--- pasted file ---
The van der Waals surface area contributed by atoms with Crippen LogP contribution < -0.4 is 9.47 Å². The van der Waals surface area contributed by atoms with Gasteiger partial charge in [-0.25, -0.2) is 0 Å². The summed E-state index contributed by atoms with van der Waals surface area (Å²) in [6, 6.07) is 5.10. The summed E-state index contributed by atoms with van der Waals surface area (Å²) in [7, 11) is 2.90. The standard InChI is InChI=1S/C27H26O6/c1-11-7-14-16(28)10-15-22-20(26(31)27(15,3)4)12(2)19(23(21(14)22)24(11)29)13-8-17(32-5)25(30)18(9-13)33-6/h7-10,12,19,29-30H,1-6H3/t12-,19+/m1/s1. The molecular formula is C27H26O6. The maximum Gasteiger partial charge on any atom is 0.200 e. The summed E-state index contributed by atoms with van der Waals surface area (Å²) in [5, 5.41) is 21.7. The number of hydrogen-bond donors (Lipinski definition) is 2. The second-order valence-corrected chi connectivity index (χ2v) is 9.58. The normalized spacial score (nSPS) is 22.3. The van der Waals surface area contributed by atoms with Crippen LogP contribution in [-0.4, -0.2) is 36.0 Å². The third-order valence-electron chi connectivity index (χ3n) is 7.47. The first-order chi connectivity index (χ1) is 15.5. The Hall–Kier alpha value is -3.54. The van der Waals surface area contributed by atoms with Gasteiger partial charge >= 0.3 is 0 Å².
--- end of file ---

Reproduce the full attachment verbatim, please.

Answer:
The van der Waals surface area contributed by atoms with Crippen LogP contribution < -0.4 is 9.47 Å². The van der Waals surface area contributed by atoms with Gasteiger partial charge in [-0.25, -0.2) is 0 Å². The summed E-state index contributed by atoms with van der Waals surface area (Å²) in [6, 6.07) is 5.10. The summed E-state index contributed by atoms with van der Waals surface area (Å²) in [7, 11) is 2.90. The standard InChI is InChI=1S/C27H26O6/c1-11-7-14-16(28)10-15-22-20(26(31)27(15,3)4)12(2)19(23(21(14)22)24(11)29)13-8-17(32-5)25(30)18(9-13)33-6/h7-10,12,19,29-30H,1-6H3/t12-,19+/m1/s1. The molecular formula is C27H26O6. The maximum Gasteiger partial charge on any atom is 0.200 e. The summed E-state index contributed by atoms with van der Waals surface area (Å²) in [5, 5.41) is 21.7. The number of hydrogen-bond donors (Lipinski definition) is 2. The second-order valence-corrected chi connectivity index (χ2v) is 9.58. The normalized spacial score (nSPS) is 22.3. The van der Waals surface area contributed by atoms with Crippen LogP contribution in [-0.4, -0.2) is 36.0 Å². The third-order valence-electron chi connectivity index (χ3n) is 7.47. The first-order chi connectivity index (χ1) is 15.5. The Hall–Kier alpha value is -3.54. The van der Waals surface area contributed by atoms with Gasteiger partial charge >= 0.3 is 0 Å².